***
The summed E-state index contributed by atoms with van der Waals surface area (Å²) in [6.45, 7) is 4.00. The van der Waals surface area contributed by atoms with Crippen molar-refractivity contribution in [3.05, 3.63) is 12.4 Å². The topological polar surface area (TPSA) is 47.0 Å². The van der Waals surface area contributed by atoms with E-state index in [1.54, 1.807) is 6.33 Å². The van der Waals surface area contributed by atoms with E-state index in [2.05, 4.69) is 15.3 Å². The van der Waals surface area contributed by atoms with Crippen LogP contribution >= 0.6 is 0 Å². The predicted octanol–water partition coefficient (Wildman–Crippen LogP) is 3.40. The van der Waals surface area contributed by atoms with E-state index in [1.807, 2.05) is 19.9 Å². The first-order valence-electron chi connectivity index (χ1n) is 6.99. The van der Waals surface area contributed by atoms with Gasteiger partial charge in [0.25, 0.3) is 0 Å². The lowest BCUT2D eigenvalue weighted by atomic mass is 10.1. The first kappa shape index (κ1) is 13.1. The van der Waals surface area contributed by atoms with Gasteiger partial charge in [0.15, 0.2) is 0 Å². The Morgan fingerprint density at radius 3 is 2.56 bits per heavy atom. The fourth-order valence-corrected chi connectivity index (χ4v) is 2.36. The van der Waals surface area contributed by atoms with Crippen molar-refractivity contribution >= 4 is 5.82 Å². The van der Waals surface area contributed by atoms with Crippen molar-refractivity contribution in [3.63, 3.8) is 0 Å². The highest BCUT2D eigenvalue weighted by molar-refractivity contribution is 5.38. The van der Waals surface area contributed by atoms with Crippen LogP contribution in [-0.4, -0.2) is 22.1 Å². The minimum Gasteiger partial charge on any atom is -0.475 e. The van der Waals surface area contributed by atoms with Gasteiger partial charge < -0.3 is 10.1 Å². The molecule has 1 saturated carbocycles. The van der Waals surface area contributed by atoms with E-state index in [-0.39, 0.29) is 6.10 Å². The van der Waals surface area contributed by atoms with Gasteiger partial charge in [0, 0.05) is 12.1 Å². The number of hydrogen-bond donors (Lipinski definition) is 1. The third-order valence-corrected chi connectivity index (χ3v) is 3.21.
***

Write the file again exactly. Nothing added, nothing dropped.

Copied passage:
The summed E-state index contributed by atoms with van der Waals surface area (Å²) in [6.45, 7) is 4.00. The van der Waals surface area contributed by atoms with Crippen molar-refractivity contribution in [3.05, 3.63) is 12.4 Å². The topological polar surface area (TPSA) is 47.0 Å². The van der Waals surface area contributed by atoms with E-state index in [1.54, 1.807) is 6.33 Å². The van der Waals surface area contributed by atoms with E-state index in [2.05, 4.69) is 15.3 Å². The van der Waals surface area contributed by atoms with Crippen LogP contribution >= 0.6 is 0 Å². The predicted octanol–water partition coefficient (Wildman–Crippen LogP) is 3.40. The van der Waals surface area contributed by atoms with E-state index in [1.807, 2.05) is 19.9 Å². The first-order valence-electron chi connectivity index (χ1n) is 6.99. The van der Waals surface area contributed by atoms with Gasteiger partial charge in [0.25, 0.3) is 0 Å². The lowest BCUT2D eigenvalue weighted by atomic mass is 10.1. The first kappa shape index (κ1) is 13.1. The van der Waals surface area contributed by atoms with Gasteiger partial charge in [0.15, 0.2) is 0 Å². The Morgan fingerprint density at radius 3 is 2.56 bits per heavy atom. The fourth-order valence-corrected chi connectivity index (χ4v) is 2.36. The van der Waals surface area contributed by atoms with Crippen molar-refractivity contribution >= 4 is 5.82 Å². The van der Waals surface area contributed by atoms with Crippen molar-refractivity contribution in [3.63, 3.8) is 0 Å². The highest BCUT2D eigenvalue weighted by molar-refractivity contribution is 5.38. The van der Waals surface area contributed by atoms with Crippen LogP contribution in [-0.4, -0.2) is 22.1 Å². The minimum Gasteiger partial charge on any atom is -0.475 e. The van der Waals surface area contributed by atoms with Gasteiger partial charge < -0.3 is 10.1 Å². The molecule has 1 saturated carbocycles. The van der Waals surface area contributed by atoms with E-state index in [-0.39, 0.29) is 6.10 Å². The van der Waals surface area contributed by atoms with Gasteiger partial charge in [0, 0.05) is 12.1 Å². The number of hydrogen-bond donors (Lipinski definition) is 1. The third-order valence-corrected chi connectivity index (χ3v) is 3.21.